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Publication numberUS6613131 B2
Publication typeGrant
Application numberUS 10/245,649
Publication dateSep 2, 2003
Filing dateSep 18, 2002
Priority dateSep 20, 2001
Fee statusLapsed
Also published asUS20030066426
Publication number10245649, 245649, US 6613131 B2, US 6613131B2, US-B2-6613131, US6613131 B2, US6613131B2
InventorsToshihiko Ujita, Junji Shimoda, Akira Tsujimoto, Yasuo Kotaki, Kiyomitsu Kudo
Original AssigneeCanon Kabushiki Kaisha
Export CitationBiBTeX, EndNote, RefMan
External Links: USPTO, USPTO Assignment, Espacenet
Gas-liquid separation membrane and production method thereof
US 6613131 B2
Abstract
A gas-liquid separation membrane is provided with high reliability and performance while having gas-permeable pores formed independently of each other in even pore size and in uniform distribution. The gas-liquid separation membrane has a plurality of gas-permeable pores that permit permeation of gas and that prevent permeation of liquid by capillary force, and the plurality of gas-permeable pores are formed independently of each other and in even pore size by laser machining.
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Claims(17)
What is claimed is:
1. A gas-liquid separation membrane comprising a plurality of gas-permeable pores that permit permeation of gas and that prevent permeation of liquid by capillary force,
wherein said plurality of gas-permeable pores are formed independently of each other and in even pore size by laser machining.
2. The gas-liquid separation membrane according to claim 1, wherein said plurality of gas-permeable pores are formed at equal intervals.
3. The gas-liquid separation membrane according to claim 1 or 2, wherein internal surfaces of said plurality of gas-permeable pores are formed as water-repellent surfaces at least in part.
4. The gas-liquid separation membrane according to claim 1, wherein regions at least around opening portions of said plurality of gas-permeable pores are formed as water-repellent surfaces, in at least one of opening surfaces on one and the other sides of said gas-liquid separation membrane where said plurality of gas-permeable pores are opening.
5. The gas-liquid separation membrane according to claim 3, wherein said water-repellent surfaces are surfaces coated with a water-repellent material.
6. The gas-liquid separation membrane according to claim 3, wherein said water-repellent surfaces are surfaces coated with a composite plated layer in which a fluorine base material is dispersed.
7. The gas-liquid separation membrane according to claim 3, wherein surfaces of said gas-liquid separation membrane except for said water-repellent surfaces are formed as hydrophilic surfaces at least in part.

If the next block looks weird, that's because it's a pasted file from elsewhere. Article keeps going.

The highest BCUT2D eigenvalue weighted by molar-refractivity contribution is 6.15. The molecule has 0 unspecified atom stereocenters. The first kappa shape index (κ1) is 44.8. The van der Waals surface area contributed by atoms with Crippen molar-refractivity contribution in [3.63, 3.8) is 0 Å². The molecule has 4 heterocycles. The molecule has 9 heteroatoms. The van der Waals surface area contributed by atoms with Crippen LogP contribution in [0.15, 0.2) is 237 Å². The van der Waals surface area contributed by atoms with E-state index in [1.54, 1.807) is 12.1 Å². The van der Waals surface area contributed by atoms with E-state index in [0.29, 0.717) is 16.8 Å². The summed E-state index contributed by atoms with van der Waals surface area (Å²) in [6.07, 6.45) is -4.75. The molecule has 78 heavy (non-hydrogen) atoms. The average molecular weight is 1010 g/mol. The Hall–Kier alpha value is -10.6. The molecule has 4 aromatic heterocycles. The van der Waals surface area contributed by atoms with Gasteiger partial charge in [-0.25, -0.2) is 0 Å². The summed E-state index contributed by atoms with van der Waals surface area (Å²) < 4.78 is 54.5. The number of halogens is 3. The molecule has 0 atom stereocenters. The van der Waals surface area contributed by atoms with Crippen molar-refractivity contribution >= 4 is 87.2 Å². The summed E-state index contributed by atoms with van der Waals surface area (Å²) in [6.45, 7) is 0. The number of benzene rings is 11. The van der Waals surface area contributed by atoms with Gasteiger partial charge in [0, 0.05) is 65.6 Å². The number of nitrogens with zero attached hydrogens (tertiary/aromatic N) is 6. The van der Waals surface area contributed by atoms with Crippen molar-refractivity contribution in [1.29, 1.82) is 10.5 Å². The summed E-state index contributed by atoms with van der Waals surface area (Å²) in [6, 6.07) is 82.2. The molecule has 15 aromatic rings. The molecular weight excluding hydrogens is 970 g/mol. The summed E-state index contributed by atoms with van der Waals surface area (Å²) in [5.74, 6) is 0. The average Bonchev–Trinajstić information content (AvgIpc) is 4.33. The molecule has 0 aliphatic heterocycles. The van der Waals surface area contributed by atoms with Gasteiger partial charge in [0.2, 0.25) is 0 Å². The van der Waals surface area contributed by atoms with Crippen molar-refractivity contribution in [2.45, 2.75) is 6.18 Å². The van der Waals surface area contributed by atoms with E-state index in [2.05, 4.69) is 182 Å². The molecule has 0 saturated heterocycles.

8. The gas-liquid separation membrane according to claim 1, wherein said plurality of gas-permeable pores are formed in a resin film having a film thickness of 0.5 μm-20 μm.
9. The gas-liquid separation membrane according to claim 1, which comprises gas-permeable regions where said plurality of gas-permeable pores are formed; and a non-permeable region where said plurality of gas-permeable pores are not formed.
10. The gas-liquid separation membrane according to claim 9, wherein a film thickness of said gas-permeable regions is smaller than a film thickness of said non-permeable region.
11. The gas-liquid separation membrane according to claim 9 or 10, wherein a plane shape of said gas-permeable regions is a regular polygon.
12. The gas-liquid separation membrane according to claim 9, wherein at least one of surfaces on one and the other sides of said non-permeable region is a hydrophilic surface.
13. The gas-liquid separation membrane according to claim 1, wherein said plurality of gas-permeable pores permit the permeation of the gas and prevent the permeation of the liquid in a direction directed from one-side surface to the other-side surface of said gas-liquid separation membrane, and
wherein an inside diameter of said plurality of gas-permeable pores on one side of said gas-liquid separation membrane is smaller than that on the other side.
14. The gas-liquid separation membrane according to claim 13, wherein internal surfaces of said plurality of gas-permeable pores are taper surfaces.
15. The gas-liquid separation membrane according to claim 1, wherein surfaces of said gas-liquid separation membrane are formed as hydrophilic surfaces in part.
16. A method of producing a gas-liquid separation membrane comprising a plurality of gas-permeable pores that permit permeation of gas and that prevent permeation of liquid by capillary force,
wherein said plurality of gas-permeable pores are formed independently of each other and in even pore size by laser machining.
17. The method according to claim 16, wherein, after said plurality of gas-permeable pores are formed by laser machining, machining residues are removed using an adhesive.
Description